With May being your travel month I would definitely get on those flights... they really appear to be going up daily. While I like big cities, I can only do a few days before I need to get to the countryside or the sea, so i typically have a car so I can do as I please. If I am going to Rome of Florence or Paris I will get rid of the car or find a hotel outside of the city and take the train in. Sometimes its cheaper to keep the car for a week. I don't do hostels, but with a few of you to share hotel costs as well as the car rental you will have to figure out which is cheaper. I would watch those videos and try to choose which of the wonderful locations you want to visit. If budget becomes the huge issue you might want to look at some cheaper countries... Maybe Eastern europe (Poland, Hungary, Romania) but get on those flights and maybe try a number of different scenarios and see which flights work out the cheapest. In one city and out of another can help...but I have done in and out of the same airport because it was cheaper and then just done a loop with my trip. You don't have to backtrack.
If you're in your 30s with varying incomes, I'd go with Lonely Planet and the Rough Guides.
Wow, so much good information. I can't tell you how appreciative I am of all your input. You've given me and my friends a lot to consider. Thank you!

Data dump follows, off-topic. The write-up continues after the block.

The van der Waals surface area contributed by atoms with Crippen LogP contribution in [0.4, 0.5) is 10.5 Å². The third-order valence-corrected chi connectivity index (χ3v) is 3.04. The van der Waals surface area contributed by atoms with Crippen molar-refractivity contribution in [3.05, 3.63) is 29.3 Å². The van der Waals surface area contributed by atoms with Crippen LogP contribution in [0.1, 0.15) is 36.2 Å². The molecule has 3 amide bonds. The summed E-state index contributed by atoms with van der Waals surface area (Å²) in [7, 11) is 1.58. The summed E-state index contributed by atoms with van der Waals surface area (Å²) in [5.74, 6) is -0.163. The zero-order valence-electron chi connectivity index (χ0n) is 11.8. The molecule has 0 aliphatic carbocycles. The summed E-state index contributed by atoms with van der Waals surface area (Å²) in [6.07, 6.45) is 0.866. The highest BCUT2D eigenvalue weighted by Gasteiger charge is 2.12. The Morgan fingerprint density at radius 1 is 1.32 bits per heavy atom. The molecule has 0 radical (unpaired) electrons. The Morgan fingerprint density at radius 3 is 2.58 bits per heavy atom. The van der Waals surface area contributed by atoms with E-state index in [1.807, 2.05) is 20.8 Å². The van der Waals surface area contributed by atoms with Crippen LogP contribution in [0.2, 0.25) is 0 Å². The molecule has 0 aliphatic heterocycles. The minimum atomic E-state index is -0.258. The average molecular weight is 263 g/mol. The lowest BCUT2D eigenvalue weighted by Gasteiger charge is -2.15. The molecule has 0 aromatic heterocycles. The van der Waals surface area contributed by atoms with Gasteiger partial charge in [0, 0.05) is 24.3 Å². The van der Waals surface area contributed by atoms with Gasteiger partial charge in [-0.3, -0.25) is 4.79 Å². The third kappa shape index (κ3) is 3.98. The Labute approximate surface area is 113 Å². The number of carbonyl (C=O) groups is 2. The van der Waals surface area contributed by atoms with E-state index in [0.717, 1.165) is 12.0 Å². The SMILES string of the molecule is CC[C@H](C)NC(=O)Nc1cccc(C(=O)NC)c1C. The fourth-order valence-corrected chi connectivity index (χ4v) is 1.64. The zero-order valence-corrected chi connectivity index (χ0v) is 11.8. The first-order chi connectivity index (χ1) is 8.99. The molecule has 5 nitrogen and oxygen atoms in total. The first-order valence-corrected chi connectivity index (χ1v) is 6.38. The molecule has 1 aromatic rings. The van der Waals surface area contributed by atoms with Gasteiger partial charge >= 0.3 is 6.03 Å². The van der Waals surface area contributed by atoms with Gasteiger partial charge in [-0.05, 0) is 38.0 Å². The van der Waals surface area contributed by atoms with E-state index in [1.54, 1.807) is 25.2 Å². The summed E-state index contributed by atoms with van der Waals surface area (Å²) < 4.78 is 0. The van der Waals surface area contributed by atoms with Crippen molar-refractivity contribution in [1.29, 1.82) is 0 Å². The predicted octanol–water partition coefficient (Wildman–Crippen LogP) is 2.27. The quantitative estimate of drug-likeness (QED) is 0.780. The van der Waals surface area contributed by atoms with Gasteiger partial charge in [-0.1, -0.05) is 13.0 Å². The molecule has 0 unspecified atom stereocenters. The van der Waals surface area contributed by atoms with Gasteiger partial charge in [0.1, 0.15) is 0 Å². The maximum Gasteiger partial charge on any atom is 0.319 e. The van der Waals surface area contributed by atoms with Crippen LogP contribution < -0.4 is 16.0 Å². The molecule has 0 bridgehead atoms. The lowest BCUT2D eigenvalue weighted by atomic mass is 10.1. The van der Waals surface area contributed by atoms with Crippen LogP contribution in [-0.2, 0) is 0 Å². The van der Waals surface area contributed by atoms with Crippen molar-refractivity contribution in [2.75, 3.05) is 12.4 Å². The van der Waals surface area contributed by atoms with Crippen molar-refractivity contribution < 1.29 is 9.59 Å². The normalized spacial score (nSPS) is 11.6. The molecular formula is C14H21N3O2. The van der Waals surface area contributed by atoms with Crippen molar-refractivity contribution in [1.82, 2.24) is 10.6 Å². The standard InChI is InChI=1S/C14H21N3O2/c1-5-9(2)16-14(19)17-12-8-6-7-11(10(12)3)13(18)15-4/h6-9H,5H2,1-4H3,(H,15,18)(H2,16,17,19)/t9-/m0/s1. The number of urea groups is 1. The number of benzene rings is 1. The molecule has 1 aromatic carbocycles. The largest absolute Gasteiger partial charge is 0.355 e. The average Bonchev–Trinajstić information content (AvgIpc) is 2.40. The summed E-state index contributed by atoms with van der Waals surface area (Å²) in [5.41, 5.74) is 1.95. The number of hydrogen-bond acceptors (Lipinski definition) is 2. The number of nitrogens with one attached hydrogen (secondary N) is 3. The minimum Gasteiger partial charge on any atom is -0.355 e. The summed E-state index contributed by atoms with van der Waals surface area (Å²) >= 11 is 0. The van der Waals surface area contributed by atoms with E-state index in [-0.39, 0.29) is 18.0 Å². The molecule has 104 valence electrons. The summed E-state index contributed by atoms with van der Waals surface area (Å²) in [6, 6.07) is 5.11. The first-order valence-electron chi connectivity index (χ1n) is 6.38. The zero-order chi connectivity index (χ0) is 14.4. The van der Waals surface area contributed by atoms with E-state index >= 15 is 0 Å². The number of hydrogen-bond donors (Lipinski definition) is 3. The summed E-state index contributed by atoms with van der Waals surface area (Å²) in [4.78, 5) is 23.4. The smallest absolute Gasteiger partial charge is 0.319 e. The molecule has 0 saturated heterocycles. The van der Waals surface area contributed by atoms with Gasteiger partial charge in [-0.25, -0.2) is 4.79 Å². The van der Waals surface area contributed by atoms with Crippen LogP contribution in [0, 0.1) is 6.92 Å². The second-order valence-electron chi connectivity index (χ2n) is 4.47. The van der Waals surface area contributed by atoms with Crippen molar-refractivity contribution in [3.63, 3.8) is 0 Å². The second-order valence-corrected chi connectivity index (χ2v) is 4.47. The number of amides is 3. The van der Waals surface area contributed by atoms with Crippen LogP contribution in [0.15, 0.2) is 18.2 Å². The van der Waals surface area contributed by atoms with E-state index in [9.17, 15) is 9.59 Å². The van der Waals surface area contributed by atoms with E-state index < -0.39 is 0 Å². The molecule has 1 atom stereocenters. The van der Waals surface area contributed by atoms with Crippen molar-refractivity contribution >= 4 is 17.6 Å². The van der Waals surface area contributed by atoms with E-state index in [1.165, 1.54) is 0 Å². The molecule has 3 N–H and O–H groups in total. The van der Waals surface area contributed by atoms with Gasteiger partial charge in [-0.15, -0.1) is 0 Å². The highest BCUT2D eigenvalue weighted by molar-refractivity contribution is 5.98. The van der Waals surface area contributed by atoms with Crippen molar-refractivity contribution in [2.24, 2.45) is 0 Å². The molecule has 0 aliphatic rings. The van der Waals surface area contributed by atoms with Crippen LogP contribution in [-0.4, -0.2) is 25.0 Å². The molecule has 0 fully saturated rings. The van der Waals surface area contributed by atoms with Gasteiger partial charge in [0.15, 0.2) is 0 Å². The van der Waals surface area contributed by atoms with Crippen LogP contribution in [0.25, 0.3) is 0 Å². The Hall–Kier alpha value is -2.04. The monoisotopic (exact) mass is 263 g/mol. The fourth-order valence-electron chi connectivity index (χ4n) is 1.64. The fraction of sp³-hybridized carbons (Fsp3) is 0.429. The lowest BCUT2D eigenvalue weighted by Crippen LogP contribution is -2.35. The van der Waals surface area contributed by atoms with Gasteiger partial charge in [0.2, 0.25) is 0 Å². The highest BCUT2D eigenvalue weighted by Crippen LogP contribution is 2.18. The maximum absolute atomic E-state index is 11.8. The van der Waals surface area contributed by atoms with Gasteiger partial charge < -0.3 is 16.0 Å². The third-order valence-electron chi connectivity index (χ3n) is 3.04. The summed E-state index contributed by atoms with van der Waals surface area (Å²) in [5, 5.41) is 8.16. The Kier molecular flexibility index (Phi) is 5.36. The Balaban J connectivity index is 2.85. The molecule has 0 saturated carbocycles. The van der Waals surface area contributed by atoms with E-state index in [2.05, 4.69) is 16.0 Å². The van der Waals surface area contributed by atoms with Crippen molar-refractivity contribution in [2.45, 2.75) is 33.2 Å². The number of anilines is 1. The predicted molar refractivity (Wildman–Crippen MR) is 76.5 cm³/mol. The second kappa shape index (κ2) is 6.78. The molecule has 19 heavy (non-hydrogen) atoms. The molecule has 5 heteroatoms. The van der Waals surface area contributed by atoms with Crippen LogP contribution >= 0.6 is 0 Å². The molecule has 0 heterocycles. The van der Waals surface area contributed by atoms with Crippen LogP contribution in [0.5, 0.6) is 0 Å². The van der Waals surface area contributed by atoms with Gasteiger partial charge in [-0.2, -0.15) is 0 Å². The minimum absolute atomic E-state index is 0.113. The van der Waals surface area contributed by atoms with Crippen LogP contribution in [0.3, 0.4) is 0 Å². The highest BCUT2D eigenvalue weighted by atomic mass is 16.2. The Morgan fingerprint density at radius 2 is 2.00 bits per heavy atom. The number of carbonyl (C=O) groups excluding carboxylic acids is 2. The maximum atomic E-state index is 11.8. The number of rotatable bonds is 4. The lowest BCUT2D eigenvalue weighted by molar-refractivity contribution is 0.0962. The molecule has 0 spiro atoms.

Logan, The others have provided some great suggestions, so that's a good start to your planning! As someone else mentioned, since this is your first trip to Europe, reading Europe Through The Back Door would be a really good idea. That will provide with lots of good information on "how" to travel in Europe. Could you elaborate on why you chose those two countries? With a very short 10-day time frame, you probably won't have time for any more than France and Germany. I'd suggest using open-jaw flights (into Germany / out of France or vice versa). Keep in mind that you'll lose the first day (you'll arrive the day AFTER you depart the U.S.) and the last day will be spent on the flight home. You'll be jet-lagged for a day or two, so won't be up to full "touring speed" for a day or two. I'd suggest having a look at some of the country or city-specific Guidebooks at your local Library, to get some idea on which cities you might like to visit. I agree with Tom that it would be a good idea to check several different Guidebooks, but I disagree that Rick's Germany book "sucks". I use that book for planning my trips in Germany, and it's been great. It depends to a large extent on one's "travel preferences". One route you might consider would be to start in Munich and work your way towards Paris. That will provide numerous possibilities to fit a 10-day trip. Regarding transportation, rail is the quickest and most efficient method. Which type of accommodation to use will depend on your preferences. I'm older but tend to use a combination of budget Hotels and occasionally Hostels. As you'll be travelling in May, it would be a good idea to start getting flights and Hotels booked NOW! Happy travels!